But reporting failures won’t be easy, and journalists will need to take care in presenting such stories. In fact, a number of scientists are reluctant to even use the word failure. Joy Zedler, an ecologist who has surveyed the use of words like “success” and “failure” in ecological restoration studies, has argued for striking such terms from scientific vocabulary, believing that they misrepresent the scientific process. (In his editorial for Restoration Ecology, Hobbs also cautioned that success and failure are “relative terms.”) And Knight raises another concern: if journalists start reporting failures, it may strain the press’ relationship with the scientific community.There’s a chance that researchers might be less inclined to speak to reporters, especially if news articles that include failures are received poorly by news consumers, or even journalists themselves.
Case in point: in June, Nicholas Wade wrote a post at The New York Times’s Tierney Lab blog about a recent development in schizophrenia research. The news, that schizophrenia is actually caused by many random genes rather than a specific handful, is a large departure from the previous school of thought. Wade’s reaction to the research, however, was antithetical to the optimistic press releases that were sent to media outlets: “It seems to me the reports represent more of a historic defeat, a Pearl Harbor of schizophrenia research,” he wrote.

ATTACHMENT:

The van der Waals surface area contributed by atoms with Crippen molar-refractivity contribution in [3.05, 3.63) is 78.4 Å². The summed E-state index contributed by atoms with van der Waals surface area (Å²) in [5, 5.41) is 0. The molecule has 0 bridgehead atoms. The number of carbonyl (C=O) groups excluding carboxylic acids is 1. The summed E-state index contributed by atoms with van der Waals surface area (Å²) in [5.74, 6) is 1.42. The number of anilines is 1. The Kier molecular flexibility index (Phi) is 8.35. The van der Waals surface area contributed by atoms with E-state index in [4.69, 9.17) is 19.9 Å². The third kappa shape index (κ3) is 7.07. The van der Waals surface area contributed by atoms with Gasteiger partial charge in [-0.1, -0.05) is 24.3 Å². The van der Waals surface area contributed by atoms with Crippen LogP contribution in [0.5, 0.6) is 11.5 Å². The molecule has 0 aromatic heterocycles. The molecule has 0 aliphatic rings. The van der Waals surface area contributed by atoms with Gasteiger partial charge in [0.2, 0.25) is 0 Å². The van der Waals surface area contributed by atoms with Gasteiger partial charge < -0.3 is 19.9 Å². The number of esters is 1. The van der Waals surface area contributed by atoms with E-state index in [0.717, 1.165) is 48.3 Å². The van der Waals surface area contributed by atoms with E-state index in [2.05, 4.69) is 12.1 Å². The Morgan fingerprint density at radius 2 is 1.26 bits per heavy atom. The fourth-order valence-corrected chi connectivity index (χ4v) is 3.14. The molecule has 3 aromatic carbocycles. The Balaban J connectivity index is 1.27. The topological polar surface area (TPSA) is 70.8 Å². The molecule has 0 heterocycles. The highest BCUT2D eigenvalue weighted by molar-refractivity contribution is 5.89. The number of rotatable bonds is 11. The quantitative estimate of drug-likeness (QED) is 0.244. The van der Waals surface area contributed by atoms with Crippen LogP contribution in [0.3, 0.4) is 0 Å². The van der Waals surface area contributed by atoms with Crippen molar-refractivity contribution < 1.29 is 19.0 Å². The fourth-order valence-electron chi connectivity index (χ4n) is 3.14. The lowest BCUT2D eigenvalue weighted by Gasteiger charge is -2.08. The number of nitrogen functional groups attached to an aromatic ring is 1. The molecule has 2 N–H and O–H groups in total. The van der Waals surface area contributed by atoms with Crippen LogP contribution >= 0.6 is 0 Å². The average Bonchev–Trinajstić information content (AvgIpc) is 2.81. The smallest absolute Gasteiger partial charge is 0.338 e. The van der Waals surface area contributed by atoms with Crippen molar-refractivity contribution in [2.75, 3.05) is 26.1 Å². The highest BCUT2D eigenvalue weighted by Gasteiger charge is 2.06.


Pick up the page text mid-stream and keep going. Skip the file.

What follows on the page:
But is “defeat,” which implies failure, the right characterization? While the latest insights into the genomics of schizophrenia may mark the end of one line of thought and the beginning of a new one, that is progress, not regression. While Wade was correct to challenge the press releases’ claims that the new schizophrenia research amounted to a “breakthrough,” his disparaging article exemplifies the type of reaction that science journalists need to avoid when covering so-called failures.
“Science adds to its knowledge by confirming hypotheses through experiment, but it also adds to knowledge – learns – through finding out that hypotheses don’t work,” said David Bruggeman, contributor on Prometheus, a (now defunct) science policy blog. That’s a key point. Science is a process, and there’s no better way of conveying that to the public than by reporting all aspects of the field. We hope that Restoration Ecology’s “Set-backs and Surprises” is itself a successful experiment and that, with it, reporters will learn a bit more about the beat they cover and help readers understand that science is not black and white.